Published:  12:52 AM, 10 July 2018

The diluting of women's truths using systematic logic

The diluting of women's truths using systematic logic

I have heard of this story before perhaps when I was a teenager or a young adult. The characters were juxtaposed differently there: it was a tempestuous lover and a woman. The man was satisfied with the woman save for one thing - she had a ribbon around her neck every time they met and made love. He was too curious about this ribbon. 

One day, despite her reluctance, he decides he will see what's behind the ribbon. Only to see her head roll off. The ribbon seemed to have been keeping her head in place. So, she died and I don't quite remember from whom I heard this story from but this urban folklore has some meanings.

The meanings are explored in Carmen Maria Machado's "The Husband Stitch" a story in her anthology called, Her Body and other Parties (2017). I must warn the readers that this piece will contain graphic imagery so reader discretion is advised.

"The title refers to the extra stitch sometimes given to a woman after the area between her vagina and anus is either torn or cut during childbirth. The purpose of the extra stitch is to make the vagina tighter than it was before childbirth in order to increase the husband's pleasure during sex.

I was first introduced to the husband stitch in 2014, when a friend in medical school told me about a birth her classmate observed. After the baby was delivered, the doctor said to the woman's husband, "Don't worry, I'll sew her up nice and tight for you," and the two men laughed while the woman lay between them, covered in her own and her baby's blood and feces.

The story terrified me, the laughter in particular, signaling some understanding of wrongdoing, some sheepishness in doing it anyway. The helplessness of the woman, her body being altered without her consent by two people she has to trust: her partner, her doctor. "

writes Jane Dykema in her article "What I Don't Tell my Students About 'The Husband Stitch.'" Dykema runs fiction workshops and says that she has a hard time explaining the resonating effects of this short story but that it stays with her. The men in the workshops are quiet surrounding this piece. They don't really know what to say.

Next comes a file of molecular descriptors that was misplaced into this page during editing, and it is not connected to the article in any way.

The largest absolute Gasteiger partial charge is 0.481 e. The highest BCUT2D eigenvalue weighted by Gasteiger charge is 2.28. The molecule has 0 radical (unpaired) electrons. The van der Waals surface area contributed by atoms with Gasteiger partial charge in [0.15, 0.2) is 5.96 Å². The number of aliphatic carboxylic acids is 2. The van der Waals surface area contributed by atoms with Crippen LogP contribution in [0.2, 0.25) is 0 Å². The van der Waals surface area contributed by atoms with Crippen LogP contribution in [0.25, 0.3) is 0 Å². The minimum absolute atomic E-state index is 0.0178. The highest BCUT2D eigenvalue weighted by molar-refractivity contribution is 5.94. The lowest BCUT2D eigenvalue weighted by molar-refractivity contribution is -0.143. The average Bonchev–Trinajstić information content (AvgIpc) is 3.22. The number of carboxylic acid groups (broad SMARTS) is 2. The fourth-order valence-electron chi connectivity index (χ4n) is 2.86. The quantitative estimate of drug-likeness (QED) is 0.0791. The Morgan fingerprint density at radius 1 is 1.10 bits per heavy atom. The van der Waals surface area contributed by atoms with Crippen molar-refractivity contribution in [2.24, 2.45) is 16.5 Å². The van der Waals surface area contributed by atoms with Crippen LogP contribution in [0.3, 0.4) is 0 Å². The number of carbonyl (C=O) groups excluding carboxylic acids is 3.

A student approached her after class and said in tears that this was done to her mother. That this was real and as Dykema accounts that this is a real procedure done but there are seemingly not many records about it. The stitch, in itself, talks about what is done to the bodies of women without their knowledge or consent.

The protagonist of the short story gives and gives to her husband - her only request is that he does not unravel the green ribbon across her throat. When she is pregnant the doctor wants to do a caesarian and she is reluctant. Still, her birth is natural. In the faint consciousness of anesthesia she hears her own husband request it.

The thing is she has been a very good girlfriend and wife. She never does anything he seemingly hates and is always consenting to physical relations. She is never really unhappy with him even when initially they are not that rich. She is patient and kind with him. And, what does she get for that?

"- How much to get that extra stitch? he asks. You offer that, right?
- Please, I say to him. But it comes out slurred and twisted and possibly no more than a small moan. Neither man turns his head toward me.

The doctor chuckles. You aren't the first -"

She also has to accept the stitch because her husband wants it. He doesn't seem to think it wise to ask her for her permission.  Later, she feels that her husband is responsible for ruining part of her relationship with her son because of his curiosity regarding the ribbon:

"He is silent for a long minute. Then,
- A wife should have no secrets.
My nose grows hot. I do not want to cry.
- I have given you everything you have ever asked for, I say. Am I not allowed this one thing?
- I want to know.

- You think you want to know, I say, but you do not.
- Why do you want to hide it from me?
- I am not hiding it. It is not yours.
He gets down very close to me, and I pull back from the smell of bourbon. I hear a creak, and we both look up to see our son's feet vanishing up the staircase.
When my husband goes to sleep that night, he does so with a hot and burning anger that falls away only when he starts dreaming. I sense its release, and only then can I sleep, too.
The next day, our son touches my throat and asks about my ribbon. He tries to pull at it. And though it pains me, I have to make it forbidden to him."

No matter what she does the protagonist cannot satiate her husband's curiosity of the ribbon. Later on, her son grows up and gets married; she says "He stops smelling like a child - milky sweetness replaced with something sharp and burning, like a hair sizzling on the stove." A friend once told me that the smell of innocence was of "nutmegs" for the character of Mary in the novel Alias Grace (1996) by Margaret Atwood.